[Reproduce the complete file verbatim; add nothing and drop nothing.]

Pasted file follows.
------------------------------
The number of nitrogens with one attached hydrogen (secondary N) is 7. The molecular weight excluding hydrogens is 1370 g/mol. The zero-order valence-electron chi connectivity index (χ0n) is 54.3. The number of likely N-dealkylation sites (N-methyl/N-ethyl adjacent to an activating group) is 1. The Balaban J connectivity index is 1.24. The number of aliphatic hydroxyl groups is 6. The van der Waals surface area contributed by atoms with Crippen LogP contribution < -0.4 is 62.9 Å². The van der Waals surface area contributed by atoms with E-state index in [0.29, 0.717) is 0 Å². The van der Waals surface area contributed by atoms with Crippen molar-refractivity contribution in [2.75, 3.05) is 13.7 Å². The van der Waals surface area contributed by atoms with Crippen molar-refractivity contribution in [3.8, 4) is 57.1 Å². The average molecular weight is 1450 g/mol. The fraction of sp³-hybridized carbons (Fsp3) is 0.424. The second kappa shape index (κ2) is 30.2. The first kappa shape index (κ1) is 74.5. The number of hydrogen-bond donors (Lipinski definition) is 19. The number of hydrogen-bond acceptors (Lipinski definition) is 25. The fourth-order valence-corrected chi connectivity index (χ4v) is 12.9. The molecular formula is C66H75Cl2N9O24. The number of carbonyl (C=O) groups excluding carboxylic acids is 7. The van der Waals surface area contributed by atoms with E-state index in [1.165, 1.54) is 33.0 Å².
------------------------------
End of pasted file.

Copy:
The number of nitrogens with one attached hydrogen (secondary N) is 7. The molecular weight excluding hydrogens is 1370 g/mol. The zero-order valence-electron chi connectivity index (χ0n) is 54.3. The number of likely N-dealkylation sites (N-methyl/N-ethyl adjacent to an activating group) is 1. The Balaban J connectivity index is 1.24. The number of aliphatic hydroxyl groups is 6. The van der Waals surface area contributed by atoms with Crippen LogP contribution < -0.4 is 62.9 Å². The van der Waals surface area contributed by atoms with E-state index in [0.29, 0.717) is 0 Å². The van der Waals surface area contributed by atoms with Crippen molar-refractivity contribution in [2.75, 3.05) is 13.7 Å². The van der Waals surface area contributed by atoms with Crippen molar-refractivity contribution in [3.8, 4) is 57.1 Å². The average molecular weight is 1450 g/mol. The fraction of sp³-hybridized carbons (Fsp3) is 0.424. The second kappa shape index (κ2) is 30.2. The first kappa shape index (κ1) is 74.5. The number of hydrogen-bond donors (Lipinski definition) is 19. The number of hydrogen-bond acceptors (Lipinski definition) is 25. The fourth-order valence-corrected chi connectivity index (χ4v) is 12.9. The molecular formula is C66H75Cl2N9O24. The number of carbonyl (C=O) groups excluding carboxylic acids is 7. The van der Waals surface area contributed by atoms with E-state index in [1.165, 1.54) is 33.0 Å².